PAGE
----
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The difference between economic and insured losses caused by a natural catastrophe — the "protection gap" — illustrates both society's need for protection and (re)insurers' potential for growth. Examination of economic and insured losses reveals how wide the protection gap is and how sizable losses are for societies after a catastrophe, which can inform risk mitigation, public risk financing, and emergency management to enhance global resilience and better prepare society for the ultimate costs.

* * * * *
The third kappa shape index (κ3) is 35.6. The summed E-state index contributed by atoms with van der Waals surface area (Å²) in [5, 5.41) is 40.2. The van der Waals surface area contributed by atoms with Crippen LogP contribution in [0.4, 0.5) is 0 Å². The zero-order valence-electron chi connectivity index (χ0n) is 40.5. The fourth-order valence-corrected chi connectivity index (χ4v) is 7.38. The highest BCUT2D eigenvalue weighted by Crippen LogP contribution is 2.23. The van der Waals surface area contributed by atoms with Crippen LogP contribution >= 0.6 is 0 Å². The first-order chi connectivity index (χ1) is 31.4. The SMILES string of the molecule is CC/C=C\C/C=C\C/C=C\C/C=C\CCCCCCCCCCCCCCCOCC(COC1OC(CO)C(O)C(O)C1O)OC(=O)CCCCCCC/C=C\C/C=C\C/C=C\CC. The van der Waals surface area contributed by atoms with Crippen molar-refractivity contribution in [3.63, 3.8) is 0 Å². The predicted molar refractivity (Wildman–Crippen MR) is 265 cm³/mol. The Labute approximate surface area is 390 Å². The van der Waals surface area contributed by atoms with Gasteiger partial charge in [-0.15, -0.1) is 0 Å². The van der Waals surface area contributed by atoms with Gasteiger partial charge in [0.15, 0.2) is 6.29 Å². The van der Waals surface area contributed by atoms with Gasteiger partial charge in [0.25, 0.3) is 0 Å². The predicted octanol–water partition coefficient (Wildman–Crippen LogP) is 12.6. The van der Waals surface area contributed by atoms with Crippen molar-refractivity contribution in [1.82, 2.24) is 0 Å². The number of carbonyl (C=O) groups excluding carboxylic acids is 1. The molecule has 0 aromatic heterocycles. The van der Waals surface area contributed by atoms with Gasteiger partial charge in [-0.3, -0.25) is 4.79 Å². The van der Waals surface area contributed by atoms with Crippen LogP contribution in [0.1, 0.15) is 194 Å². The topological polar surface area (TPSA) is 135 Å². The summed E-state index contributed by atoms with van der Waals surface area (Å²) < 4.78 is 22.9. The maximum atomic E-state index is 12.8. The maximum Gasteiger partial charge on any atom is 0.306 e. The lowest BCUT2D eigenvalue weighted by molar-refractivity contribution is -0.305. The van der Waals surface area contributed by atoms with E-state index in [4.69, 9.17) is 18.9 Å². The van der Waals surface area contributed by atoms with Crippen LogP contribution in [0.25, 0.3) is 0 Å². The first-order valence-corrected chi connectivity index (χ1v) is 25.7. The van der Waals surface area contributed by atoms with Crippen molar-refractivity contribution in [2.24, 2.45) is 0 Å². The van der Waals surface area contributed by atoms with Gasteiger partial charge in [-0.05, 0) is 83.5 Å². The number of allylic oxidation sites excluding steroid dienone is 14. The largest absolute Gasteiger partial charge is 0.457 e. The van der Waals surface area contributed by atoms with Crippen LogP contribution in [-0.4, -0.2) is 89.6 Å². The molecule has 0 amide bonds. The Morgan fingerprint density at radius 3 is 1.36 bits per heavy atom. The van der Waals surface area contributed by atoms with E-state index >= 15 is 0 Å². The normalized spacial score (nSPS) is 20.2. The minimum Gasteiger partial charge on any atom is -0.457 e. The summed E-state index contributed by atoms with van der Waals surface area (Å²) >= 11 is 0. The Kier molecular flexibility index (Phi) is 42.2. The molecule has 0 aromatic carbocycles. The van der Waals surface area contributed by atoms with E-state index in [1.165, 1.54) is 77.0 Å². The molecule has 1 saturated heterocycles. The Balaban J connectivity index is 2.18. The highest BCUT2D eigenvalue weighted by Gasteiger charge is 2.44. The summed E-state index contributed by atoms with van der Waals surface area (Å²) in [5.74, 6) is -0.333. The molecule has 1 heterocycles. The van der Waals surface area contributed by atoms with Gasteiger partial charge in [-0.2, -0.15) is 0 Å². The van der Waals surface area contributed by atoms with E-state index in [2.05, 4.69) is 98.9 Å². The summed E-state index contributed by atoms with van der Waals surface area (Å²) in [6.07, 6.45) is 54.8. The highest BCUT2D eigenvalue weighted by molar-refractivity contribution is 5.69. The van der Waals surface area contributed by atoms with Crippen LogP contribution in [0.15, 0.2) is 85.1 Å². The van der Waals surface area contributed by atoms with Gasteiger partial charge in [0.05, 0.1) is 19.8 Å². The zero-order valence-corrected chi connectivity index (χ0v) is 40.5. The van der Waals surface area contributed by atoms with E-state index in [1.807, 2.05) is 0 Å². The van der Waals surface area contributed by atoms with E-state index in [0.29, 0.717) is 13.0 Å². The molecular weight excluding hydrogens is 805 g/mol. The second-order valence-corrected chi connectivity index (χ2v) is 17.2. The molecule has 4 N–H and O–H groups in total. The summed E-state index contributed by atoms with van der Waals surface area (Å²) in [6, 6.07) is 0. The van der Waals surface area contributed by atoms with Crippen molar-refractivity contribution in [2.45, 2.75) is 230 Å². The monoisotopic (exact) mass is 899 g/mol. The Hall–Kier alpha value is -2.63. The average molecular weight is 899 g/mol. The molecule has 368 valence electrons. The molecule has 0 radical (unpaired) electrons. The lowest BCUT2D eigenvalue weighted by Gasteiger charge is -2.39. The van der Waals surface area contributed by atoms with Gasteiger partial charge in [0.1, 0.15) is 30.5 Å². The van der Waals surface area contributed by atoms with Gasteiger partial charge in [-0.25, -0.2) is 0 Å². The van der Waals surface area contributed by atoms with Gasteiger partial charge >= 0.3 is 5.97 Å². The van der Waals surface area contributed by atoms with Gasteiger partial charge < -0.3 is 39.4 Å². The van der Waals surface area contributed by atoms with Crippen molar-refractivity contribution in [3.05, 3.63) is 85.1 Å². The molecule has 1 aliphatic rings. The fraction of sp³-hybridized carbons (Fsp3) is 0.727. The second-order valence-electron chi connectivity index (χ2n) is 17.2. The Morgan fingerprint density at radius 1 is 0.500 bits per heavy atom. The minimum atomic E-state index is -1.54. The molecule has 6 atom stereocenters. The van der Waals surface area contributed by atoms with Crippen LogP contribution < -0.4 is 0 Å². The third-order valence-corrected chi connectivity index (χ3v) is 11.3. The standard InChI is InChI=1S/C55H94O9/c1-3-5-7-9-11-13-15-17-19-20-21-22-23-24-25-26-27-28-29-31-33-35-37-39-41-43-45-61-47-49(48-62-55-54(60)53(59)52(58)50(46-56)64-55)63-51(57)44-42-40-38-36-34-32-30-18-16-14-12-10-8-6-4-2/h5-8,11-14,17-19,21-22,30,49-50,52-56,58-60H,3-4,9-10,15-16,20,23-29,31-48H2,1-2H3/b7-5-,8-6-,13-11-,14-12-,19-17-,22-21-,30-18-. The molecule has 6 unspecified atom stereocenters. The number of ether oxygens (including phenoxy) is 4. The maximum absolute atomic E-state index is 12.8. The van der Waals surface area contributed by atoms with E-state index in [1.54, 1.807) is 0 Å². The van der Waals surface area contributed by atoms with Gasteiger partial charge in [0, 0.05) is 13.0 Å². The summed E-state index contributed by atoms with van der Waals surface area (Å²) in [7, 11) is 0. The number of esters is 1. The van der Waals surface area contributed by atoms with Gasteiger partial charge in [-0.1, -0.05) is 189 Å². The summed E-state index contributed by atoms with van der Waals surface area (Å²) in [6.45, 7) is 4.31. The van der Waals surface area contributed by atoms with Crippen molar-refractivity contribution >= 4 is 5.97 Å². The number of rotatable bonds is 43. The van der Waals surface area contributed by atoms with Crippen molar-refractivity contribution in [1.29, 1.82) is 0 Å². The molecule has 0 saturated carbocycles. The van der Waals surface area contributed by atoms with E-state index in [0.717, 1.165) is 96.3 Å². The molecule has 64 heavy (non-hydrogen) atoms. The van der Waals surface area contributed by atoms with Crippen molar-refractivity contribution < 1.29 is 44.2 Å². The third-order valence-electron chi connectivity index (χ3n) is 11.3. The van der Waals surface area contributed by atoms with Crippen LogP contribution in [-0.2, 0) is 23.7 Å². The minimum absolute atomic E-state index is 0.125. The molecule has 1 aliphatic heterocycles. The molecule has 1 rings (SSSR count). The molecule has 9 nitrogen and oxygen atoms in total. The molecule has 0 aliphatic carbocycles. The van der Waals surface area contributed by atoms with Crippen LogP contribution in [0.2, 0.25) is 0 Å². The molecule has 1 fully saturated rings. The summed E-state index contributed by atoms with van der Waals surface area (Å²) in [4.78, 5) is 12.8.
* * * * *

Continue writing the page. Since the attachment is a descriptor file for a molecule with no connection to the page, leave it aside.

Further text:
However, this cost is ultimately borne by both governments and individuals, and continually threatens the resilience and economic well-being of developing nations. Even in the United States, where insurance penetration is typically high, flood and earthquake risk are severely underinsured.

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